Wednesday, August 1, 2018

Confirmation: Weekly News & Notes














*The 2019-19 season of the Topeka Jazz Concert Series has been unveiled.  The roster of locally based and touring acts includes Stan Kessler and Katie Thiroux.

*CityScene KC reports that YJ’s Snack Bar, an establishment that’s long hosted weekly jazz performances, will soon reopen at 1746 Washington.

*The Count Basie Orchestra’s All About That Basie will be released on September 7.  The album includes guest appearances by Stevie Wonder, Kurt Elling and Take 6.

*Tweet o’ the Week: 18VineKC- Join us this First Friday for “A Yardbird Homecoming” exhibit: A Yardbird Homecoming featuring the life of the little kid Charlie Parker, his hard times, his friends, his revolutionary jazz music and the exhibition of the complete Dial Record Collection (Jazz to Classical).

*The Kansas City Jazz Calendar has been updated for August.

(Original image by Plastic Sax.)

Sunday, July 29, 2018

Grading the 2018-19 Folly Season













Familiarity breeds contempt.  Six of the seven artists featured in the 2018-19 season of the Folly Jazz Series have already appeared in Kansas City at least once in the last five years.  The exception is the Yellowjackets, a group that performed at the Folly Theater three times in the previous decade.

Given the vast universe of thrilling talent, it’s frustrating that area jazz promoters tend to limit their bookings to a short list of two dozen acts.  The repetition is made even more painful by the struggles of the American Jazz Museum.  The institution’s concerts at the Gem Theater seem to be a thing of the past.

There’s a reason for the repetition.  The cautious nature of the  jazz offerings for the Folly Theater’s 36th season increases the likelihood of a 37th season.  My dream lineup consisting of the likes of Lakecia Benjamin, Mary Halvorson, Dave Holland, Shabaka Hutchings, Charles Lloyd, Pat Metheny and Matthew Shipp might bankrupt the series.  I’ve made every effort not to let my disappointment in who’s not playing unfairly impact the grades of the actual bookings.

Ramsey Lewis and Urban Knights
September 27
Ramsey Lewis has done it all in an audacious career of more than sixty years.  He’s a master of bop, pop, soul-jazz and funk.  The octogenarian will be joined by guitarist Henry Johnson, keyboardist Tim Gant, bassist Joshua Ramos and drummer Charles Heath during his third concert in Kansas City in 21 months.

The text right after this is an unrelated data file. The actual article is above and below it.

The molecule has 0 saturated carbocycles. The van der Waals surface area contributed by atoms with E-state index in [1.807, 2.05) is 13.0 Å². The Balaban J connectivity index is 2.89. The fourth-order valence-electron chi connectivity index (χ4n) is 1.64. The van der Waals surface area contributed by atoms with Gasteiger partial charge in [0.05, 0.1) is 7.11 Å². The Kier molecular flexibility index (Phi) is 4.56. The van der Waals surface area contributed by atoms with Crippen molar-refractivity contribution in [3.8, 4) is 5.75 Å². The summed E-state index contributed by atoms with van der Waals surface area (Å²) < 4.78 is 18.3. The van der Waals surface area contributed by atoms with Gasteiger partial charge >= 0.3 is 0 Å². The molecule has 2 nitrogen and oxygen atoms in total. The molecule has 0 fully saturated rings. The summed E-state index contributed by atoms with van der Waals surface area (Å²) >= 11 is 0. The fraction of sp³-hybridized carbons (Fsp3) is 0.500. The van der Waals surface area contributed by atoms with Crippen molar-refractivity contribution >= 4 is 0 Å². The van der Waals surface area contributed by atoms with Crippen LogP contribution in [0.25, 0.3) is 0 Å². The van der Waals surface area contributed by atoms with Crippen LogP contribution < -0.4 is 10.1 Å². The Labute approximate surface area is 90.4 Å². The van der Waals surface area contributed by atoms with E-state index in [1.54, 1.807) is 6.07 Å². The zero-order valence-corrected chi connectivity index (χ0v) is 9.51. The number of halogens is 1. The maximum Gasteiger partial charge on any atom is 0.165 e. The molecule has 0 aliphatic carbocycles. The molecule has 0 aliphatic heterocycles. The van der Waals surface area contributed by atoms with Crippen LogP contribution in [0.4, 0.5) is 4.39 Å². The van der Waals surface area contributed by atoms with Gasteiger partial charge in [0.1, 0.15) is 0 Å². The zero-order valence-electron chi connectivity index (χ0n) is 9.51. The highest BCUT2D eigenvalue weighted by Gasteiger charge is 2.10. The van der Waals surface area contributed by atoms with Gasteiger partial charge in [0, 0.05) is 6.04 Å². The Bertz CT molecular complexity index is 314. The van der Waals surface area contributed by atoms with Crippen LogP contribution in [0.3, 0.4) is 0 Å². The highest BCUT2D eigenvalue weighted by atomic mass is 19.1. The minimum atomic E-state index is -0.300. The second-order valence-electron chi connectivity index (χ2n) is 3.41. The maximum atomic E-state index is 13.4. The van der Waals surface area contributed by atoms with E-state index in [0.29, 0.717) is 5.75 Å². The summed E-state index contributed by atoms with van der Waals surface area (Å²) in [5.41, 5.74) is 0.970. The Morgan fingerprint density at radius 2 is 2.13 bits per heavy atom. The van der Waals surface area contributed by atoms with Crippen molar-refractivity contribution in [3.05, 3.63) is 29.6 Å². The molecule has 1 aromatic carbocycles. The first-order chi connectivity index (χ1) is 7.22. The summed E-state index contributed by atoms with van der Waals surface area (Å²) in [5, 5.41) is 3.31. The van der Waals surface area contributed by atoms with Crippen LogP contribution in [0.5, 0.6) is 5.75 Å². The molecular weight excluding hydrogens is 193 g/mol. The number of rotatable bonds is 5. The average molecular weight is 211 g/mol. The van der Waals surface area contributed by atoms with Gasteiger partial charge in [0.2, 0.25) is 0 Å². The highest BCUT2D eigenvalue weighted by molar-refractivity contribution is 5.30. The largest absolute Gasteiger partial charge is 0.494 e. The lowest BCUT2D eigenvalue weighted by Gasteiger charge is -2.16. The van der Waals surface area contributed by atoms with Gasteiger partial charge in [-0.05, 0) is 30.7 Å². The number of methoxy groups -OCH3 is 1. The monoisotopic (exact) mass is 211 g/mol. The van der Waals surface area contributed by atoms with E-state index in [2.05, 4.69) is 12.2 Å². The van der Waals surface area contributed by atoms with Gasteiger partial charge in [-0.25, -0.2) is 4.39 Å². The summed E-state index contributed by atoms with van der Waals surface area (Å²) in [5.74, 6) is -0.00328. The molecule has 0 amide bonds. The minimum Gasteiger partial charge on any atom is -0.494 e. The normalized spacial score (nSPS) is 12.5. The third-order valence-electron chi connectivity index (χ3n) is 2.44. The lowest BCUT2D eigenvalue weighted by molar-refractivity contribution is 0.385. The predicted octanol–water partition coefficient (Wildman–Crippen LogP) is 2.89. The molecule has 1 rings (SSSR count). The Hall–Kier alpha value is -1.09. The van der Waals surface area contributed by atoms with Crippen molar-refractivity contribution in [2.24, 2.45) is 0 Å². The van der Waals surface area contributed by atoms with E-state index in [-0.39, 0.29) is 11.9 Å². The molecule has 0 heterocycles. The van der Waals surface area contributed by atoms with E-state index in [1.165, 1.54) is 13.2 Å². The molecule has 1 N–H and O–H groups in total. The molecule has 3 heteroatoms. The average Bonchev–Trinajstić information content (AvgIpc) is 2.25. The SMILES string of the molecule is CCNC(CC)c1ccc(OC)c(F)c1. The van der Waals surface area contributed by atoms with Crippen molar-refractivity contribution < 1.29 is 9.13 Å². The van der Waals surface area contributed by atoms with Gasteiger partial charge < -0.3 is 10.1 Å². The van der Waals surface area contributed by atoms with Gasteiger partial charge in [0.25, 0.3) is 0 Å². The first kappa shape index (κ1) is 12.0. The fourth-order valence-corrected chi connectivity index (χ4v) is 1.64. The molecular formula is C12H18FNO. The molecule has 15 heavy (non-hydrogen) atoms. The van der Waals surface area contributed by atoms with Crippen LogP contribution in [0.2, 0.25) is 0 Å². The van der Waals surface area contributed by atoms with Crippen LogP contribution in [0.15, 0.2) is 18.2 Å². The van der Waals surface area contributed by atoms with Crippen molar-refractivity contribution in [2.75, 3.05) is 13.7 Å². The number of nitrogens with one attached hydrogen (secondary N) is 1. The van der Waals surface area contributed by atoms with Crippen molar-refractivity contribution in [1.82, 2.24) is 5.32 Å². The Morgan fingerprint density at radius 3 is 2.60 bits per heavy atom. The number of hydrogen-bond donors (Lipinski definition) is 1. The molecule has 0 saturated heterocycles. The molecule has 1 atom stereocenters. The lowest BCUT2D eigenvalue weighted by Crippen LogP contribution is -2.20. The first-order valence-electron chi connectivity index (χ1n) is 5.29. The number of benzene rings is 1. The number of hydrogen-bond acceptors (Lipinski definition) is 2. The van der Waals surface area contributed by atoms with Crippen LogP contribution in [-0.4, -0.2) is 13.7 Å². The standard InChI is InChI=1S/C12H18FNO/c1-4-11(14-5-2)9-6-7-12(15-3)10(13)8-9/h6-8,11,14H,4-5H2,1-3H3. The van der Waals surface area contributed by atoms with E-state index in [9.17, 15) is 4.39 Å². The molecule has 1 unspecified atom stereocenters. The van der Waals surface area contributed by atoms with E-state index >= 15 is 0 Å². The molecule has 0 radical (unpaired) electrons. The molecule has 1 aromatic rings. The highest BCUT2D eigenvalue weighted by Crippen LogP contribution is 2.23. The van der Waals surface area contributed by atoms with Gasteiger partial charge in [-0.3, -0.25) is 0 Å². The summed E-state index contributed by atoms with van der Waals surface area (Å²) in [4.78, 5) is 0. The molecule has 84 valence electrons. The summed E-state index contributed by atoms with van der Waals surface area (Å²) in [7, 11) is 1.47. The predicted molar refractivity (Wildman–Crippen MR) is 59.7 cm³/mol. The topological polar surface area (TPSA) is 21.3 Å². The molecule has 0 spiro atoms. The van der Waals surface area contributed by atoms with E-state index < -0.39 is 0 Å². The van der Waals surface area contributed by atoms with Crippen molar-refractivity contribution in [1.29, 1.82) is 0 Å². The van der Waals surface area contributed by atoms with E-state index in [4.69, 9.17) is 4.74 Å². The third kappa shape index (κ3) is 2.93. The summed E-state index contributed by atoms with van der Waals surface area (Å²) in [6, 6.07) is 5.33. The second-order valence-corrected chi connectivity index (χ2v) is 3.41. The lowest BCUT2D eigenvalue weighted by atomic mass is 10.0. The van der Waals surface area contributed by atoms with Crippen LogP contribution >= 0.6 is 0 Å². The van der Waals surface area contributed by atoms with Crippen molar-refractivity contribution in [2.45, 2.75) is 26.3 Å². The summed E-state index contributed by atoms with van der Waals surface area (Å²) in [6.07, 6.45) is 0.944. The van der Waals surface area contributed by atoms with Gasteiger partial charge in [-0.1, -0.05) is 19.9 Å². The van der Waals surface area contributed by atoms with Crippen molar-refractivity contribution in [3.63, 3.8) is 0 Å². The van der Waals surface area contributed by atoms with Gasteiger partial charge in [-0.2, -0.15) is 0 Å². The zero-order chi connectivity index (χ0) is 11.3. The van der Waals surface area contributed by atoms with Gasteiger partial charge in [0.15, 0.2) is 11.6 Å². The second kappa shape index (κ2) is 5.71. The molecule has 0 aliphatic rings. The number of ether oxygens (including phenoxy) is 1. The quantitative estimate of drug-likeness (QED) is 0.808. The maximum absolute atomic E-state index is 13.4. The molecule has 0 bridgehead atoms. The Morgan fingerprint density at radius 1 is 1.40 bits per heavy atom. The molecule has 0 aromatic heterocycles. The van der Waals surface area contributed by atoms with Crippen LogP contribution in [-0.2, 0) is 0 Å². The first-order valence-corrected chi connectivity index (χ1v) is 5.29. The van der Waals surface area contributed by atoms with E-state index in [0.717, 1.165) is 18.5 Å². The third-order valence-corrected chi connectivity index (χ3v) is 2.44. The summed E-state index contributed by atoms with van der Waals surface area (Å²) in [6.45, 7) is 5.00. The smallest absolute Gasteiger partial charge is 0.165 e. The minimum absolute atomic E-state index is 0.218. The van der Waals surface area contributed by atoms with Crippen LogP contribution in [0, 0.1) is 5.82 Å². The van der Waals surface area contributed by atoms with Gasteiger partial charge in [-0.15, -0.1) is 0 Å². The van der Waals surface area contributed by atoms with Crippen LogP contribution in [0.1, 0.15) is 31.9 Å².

Grade: A

Larry Carlton Quintet
October 12
Every committed Steely Dan enthusiast is familiar with Larry Carlton’s distinctive guitar work.  His impeccable playing will be supported by saxophonist Bob Reynolds, keyboardist Mark Stevens, drummer Gary Novak and Carlton's son Travis on bass.
Grade: C

The Yellowjackets
January 18
The audience for smooth jazz in Kansas City remains substantial.  The four aces in The Yellowjackets are likely to draw a healthy crowd.
C+

Kandace Springs
February 15
Nancy Wilson, 81, doesn’t get around much anymore.  Kandace Springs has filled the void.  She’s carved out a similarly elegant space in the realm of supper club soul. 
Grade: B+

Kurt Elling Quintet
March 9
Kurt Elling is the preeminent jazz vocalist of the new millennium.
Grade: A

Joshua Redman Quartet
April 11
Joshua Redman’s Still Dreaming, an homage to his father Dewey Redman’s collaboration with Ornette Coleman, is one of the most engaging jazz albums of 2018.  Alas, the saxophonist isn’t bringing the left-of-center musicians featured on the project to the Folly.  Instead, he’ll be accompanied by the sublime trio of pianist Aaron Goldberg, bassist Reuben Rogers and drummer Gregory Hutchinson.
Grade: A-

Arturo Sandoval
April 27
The respect commanded by the storied Cuban defector Arturo Sandoval is reflected by the presence of Alejandro Sanz, Pharrell Williams, Ariana Grande and Josh Groban on the trumpeter's latest album.
Grade: B

(Original image by Plastic Sax.)